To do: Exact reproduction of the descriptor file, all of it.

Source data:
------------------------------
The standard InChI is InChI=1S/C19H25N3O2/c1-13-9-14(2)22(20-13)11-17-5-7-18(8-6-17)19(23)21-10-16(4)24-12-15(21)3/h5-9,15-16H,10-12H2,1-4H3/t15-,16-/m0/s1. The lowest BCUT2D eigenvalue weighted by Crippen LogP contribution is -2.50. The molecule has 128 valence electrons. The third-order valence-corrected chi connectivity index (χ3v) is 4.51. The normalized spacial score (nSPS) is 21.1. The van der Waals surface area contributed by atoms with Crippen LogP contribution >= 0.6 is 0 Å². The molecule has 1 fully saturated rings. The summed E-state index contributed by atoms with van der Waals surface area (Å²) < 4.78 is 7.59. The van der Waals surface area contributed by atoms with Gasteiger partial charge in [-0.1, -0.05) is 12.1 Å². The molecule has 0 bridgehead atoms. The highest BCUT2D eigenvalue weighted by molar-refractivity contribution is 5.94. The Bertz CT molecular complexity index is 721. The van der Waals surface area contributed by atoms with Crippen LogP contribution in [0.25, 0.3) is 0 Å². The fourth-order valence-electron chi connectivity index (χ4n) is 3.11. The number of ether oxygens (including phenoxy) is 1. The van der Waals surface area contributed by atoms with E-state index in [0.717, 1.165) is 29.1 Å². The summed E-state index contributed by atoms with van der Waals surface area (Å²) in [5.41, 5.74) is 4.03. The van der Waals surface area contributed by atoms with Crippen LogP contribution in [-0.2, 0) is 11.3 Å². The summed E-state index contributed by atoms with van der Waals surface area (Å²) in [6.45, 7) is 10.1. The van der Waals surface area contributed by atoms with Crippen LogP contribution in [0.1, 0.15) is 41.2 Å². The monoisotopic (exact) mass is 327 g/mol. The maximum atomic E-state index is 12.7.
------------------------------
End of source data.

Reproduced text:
The standard InChI is InChI=1S/C19H25N3O2/c1-13-9-14(2)22(20-13)11-17-5-7-18(8-6-17)19(23)21-10-16(4)24-12-15(21)3/h5-9,15-16H,10-12H2,1-4H3/t15-,16-/m0/s1. The lowest BCUT2D eigenvalue weighted by Crippen LogP contribution is -2.50. The molecule has 128 valence electrons. The third-order valence-corrected chi connectivity index (χ3v) is 4.51. The normalized spacial score (nSPS) is 21.1. The van der Waals surface area contributed by atoms with Crippen LogP contribution >= 0.6 is 0 Å². The molecule has 1 fully saturated rings. The summed E-state index contributed by atoms with van der Waals surface area (Å²) < 4.78 is 7.59. The van der Waals surface area contributed by atoms with Gasteiger partial charge in [-0.1, -0.05) is 12.1 Å². The molecule has 0 bridgehead atoms. The highest BCUT2D eigenvalue weighted by molar-refractivity contribution is 5.94. The Bertz CT molecular complexity index is 721. The van der Waals surface area contributed by atoms with Crippen LogP contribution in [0.25, 0.3) is 0 Å². The fourth-order valence-electron chi connectivity index (χ4n) is 3.11. The number of ether oxygens (including phenoxy) is 1. The van der Waals surface area contributed by atoms with E-state index in [0.717, 1.165) is 29.1 Å². The summed E-state index contributed by atoms with van der Waals surface area (Å²) in [5.41, 5.74) is 4.03. The van der Waals surface area contributed by atoms with Crippen LogP contribution in [-0.2, 0) is 11.3 Å². The summed E-state index contributed by atoms with van der Waals surface area (Å²) in [6.45, 7) is 10.1. The van der Waals surface area contributed by atoms with Crippen LogP contribution in [0.1, 0.15) is 41.2 Å². The monoisotopic (exact) mass is 327 g/mol. The maximum atomic E-state index is 12.7.